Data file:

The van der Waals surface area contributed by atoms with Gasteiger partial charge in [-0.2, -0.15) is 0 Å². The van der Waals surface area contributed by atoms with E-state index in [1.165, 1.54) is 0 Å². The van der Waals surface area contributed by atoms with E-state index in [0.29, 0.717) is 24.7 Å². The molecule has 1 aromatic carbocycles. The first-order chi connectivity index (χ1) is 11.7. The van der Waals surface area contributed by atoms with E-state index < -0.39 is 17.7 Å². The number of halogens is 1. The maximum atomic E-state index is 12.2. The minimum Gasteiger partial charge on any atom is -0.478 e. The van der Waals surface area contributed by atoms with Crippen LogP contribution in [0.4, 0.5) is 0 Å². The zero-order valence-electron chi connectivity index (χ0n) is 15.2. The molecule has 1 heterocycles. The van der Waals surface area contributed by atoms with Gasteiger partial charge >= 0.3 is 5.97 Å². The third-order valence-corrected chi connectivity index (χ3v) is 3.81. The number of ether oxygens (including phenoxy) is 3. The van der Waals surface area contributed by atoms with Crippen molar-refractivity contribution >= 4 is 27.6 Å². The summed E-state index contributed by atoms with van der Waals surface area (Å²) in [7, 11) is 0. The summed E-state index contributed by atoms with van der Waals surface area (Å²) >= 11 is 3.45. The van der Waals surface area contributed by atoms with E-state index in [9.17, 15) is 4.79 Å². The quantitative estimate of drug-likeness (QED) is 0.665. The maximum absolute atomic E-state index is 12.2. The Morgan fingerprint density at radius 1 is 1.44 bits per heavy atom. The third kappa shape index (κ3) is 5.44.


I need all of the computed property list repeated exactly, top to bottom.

The van der Waals surface area contributed by atoms with Gasteiger partial charge in [-0.2, -0.15) is 0 Å². The van der Waals surface area contributed by atoms with E-state index in [1.165, 1.54) is 0 Å². The van der Waals surface area contributed by atoms with E-state index in [0.29, 0.717) is 24.7 Å². The molecule has 1 aromatic carbocycles. The first-order chi connectivity index (χ1) is 11.7. The van der Waals surface area contributed by atoms with E-state index < -0.39 is 17.7 Å². The number of halogens is 1. The maximum atomic E-state index is 12.2. The minimum Gasteiger partial charge on any atom is -0.478 e. The van der Waals surface area contributed by atoms with Crippen LogP contribution in [0.4, 0.5) is 0 Å². The zero-order valence-electron chi connectivity index (χ0n) is 15.2. The molecule has 1 heterocycles. The van der Waals surface area contributed by atoms with Gasteiger partial charge >= 0.3 is 5.97 Å². The third-order valence-corrected chi connectivity index (χ3v) is 3.81. The number of ether oxygens (including phenoxy) is 3. The van der Waals surface area contributed by atoms with Crippen molar-refractivity contribution >= 4 is 27.6 Å². The summed E-state index contributed by atoms with van der Waals surface area (Å²) in [7, 11) is 0. The summed E-state index contributed by atoms with van der Waals surface area (Å²) >= 11 is 3.45. The van der Waals surface area contributed by atoms with E-state index in [9.17, 15) is 4.79 Å². The quantitative estimate of drug-likeness (QED) is 0.665. The maximum absolute atomic E-state index is 12.2. The Morgan fingerprint density at radius 1 is 1.44 bits per heavy atom. The third kappa shape index (κ3) is 5.44.